A broadsheet newspaper has asked Margaret Hodge to write a pre-election piece on what she has achieved in office - in no more than 40 words.
The minister responsible for early- years was incredulous about this as she reeled off a long list of initiatives in her early-years "revolution".
The almost weekly announcements of more childcare places and this year's pound;3 million recruitment campaign for early-years workers have undoubtedly raised the profile of the sector. However, early-years groups dryly point out that, despite the minister's breathless claims, the Government was not the first to recognise the importance of affordable childcare to working mothers.
Rosemary Murphy, chief executive of the National Day Nurseries Association, said: "They sometimes act like it was their idea. The truth is most childcare in this country is delivered by the private and voluntary sector, not the state. And women have had to go out to work whether the Government wants them to or not."
Despite widespread appreciation of the minister's open, chatty style and good humour, the early-years lobby has criticised parts of the National Childcare Strategy.
Moves to let childminders smoke and smack, the "dumbing down" of childcare qualifications, and the plan to introduce hotel-style stars for nurseries (see above), have all been attacked.
Ms Hodge is no stranger to controversy. She led the so-called "People's Republic" of Islington, at the time of a damning report into child abuse in the council's care homes.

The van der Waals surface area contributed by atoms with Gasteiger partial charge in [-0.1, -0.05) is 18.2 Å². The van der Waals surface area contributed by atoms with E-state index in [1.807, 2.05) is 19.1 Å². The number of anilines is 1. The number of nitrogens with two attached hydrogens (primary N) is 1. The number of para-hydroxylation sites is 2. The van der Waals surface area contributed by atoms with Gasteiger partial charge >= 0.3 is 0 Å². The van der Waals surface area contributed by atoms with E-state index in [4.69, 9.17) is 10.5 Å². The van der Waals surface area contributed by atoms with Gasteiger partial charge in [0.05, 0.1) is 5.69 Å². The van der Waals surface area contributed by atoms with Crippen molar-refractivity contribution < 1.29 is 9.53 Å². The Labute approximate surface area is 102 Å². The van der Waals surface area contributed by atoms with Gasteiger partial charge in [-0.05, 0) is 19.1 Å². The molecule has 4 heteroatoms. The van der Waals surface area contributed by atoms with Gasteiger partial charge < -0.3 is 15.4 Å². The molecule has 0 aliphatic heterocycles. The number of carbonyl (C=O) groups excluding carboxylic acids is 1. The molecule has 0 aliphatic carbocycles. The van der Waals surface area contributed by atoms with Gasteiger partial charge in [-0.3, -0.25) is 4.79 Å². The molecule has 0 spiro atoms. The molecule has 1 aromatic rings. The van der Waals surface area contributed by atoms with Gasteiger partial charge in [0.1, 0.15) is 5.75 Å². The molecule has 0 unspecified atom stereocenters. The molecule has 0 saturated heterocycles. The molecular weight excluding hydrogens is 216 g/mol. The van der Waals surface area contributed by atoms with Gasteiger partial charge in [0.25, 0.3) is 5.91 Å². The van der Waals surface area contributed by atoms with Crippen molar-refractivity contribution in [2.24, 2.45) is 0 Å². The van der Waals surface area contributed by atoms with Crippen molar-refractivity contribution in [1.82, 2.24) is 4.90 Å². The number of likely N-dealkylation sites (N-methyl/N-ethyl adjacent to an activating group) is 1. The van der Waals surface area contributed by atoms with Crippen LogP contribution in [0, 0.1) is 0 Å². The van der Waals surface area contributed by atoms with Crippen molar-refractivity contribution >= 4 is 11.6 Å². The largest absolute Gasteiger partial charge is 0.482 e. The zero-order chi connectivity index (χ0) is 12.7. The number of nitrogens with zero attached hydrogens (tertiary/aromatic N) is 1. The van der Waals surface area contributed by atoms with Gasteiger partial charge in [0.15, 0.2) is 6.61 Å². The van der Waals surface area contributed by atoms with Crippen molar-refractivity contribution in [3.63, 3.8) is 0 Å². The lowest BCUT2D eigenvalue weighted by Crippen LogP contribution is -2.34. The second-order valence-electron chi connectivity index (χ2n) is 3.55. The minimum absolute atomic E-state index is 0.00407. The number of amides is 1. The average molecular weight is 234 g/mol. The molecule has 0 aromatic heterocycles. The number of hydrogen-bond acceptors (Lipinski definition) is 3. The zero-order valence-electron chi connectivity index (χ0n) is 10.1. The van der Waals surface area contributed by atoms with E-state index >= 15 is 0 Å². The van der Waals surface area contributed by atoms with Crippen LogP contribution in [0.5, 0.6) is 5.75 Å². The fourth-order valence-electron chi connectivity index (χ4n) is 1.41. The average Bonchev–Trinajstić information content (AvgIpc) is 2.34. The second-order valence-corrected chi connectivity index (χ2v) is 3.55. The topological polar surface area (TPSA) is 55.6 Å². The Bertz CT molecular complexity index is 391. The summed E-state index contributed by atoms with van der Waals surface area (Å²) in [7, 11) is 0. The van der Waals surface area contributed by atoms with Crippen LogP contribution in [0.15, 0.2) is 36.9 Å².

She is the daughter of German-Austrian asylum-seekers who came to England when she was five. She remembers eating fruit cake and scones when the man from immigration came round to prove" that the family had been naturalised.
Her mother died when she was 10 and after a stint at a school in Bromley, she was sent, as an "impossible teenager", to a boarding school in Oxford.
An economics and politics degree at the London School of Economics was followed by work as an unqualified teacher and as a market researcher. She went into politics because a friend suggested that it would keep her sane while she was having a family.
As a councillor she campaigned successfully to have the time of committee meetings changed so she could put her children to bed.
A number of her Islington council initiatives such as generous maternity leave packages and one of the first workplace nurseries were slammed for being "loony left" but have now won mainstream approval, She became MP for Barking in 1994 and, after the 1997 election, was appointed chair of the education and employment select committee. There she was a resolute questioner of, among others, the then chief inspector Chris Woodhead and Education Secretary David Blunkett himself. She also put an early spotlight on teacher shortages in a 1997 committee report.
A friend of the Blairs, Mrs Hodge and her circuit-judge husband Henry lived in the same road as the PM in Islington and often went round for dinner. She was known to have been disappointed that she was not made a minister first time round.
In the longer term, Ms Hodge wants schools to play a bigger part in childcare. "For many years childcare was a word-of-mouth thing. You would hear about a childminder down the road if you were lucky. No one thought about things like qualifications or police checks," she said.
"What we are trying to do is make sure services put children at the centre, that the best levels of care and education are part of every setting."